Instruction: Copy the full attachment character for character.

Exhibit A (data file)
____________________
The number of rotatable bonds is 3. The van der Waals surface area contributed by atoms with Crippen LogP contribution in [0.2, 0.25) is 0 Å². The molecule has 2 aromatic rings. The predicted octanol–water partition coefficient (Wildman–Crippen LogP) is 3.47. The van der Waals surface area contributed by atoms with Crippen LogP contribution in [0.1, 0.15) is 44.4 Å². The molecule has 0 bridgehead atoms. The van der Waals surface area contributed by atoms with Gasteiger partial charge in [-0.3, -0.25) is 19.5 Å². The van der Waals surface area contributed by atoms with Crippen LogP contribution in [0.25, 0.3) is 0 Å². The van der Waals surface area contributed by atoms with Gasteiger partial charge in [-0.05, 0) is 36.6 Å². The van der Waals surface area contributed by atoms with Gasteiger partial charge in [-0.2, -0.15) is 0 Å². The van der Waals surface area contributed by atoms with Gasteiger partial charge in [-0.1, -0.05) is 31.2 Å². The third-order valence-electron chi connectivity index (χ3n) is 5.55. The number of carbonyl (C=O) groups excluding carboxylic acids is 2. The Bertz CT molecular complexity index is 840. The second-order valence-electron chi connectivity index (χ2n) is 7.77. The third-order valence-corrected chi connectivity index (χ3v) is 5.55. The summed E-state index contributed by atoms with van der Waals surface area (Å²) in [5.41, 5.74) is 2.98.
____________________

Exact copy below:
The number of rotatable bonds is 3. The van der Waals surface area contributed by atoms with Crippen LogP contribution in [0.2, 0.25) is 0 Å². The molecule has 2 aromatic rings. The predicted octanol–water partition coefficient (Wildman–Crippen LogP) is 3.47. The van der Waals surface area contributed by atoms with Crippen LogP contribution in [0.1, 0.15) is 44.4 Å². The molecule has 0 bridgehead atoms. The van der Waals surface area contributed by atoms with Gasteiger partial charge in [-0.3, -0.25) is 19.5 Å². The van der Waals surface area contributed by atoms with Crippen LogP contribution in [0.25, 0.3) is 0 Å². The van der Waals surface area contributed by atoms with Gasteiger partial charge in [-0.05, 0) is 36.6 Å². The van der Waals surface area contributed by atoms with Gasteiger partial charge in [-0.2, -0.15) is 0 Å². The van der Waals surface area contributed by atoms with Gasteiger partial charge in [-0.1, -0.05) is 31.2 Å². The third-order valence-electron chi connectivity index (χ3n) is 5.55. The number of carbonyl (C=O) groups excluding carboxylic acids is 2. The Bertz CT molecular complexity index is 840. The second-order valence-electron chi connectivity index (χ2n) is 7.77. The third-order valence-corrected chi connectivity index (χ3v) is 5.55. The summed E-state index contributed by atoms with van der Waals surface area (Å²) in [5.41, 5.74) is 2.98.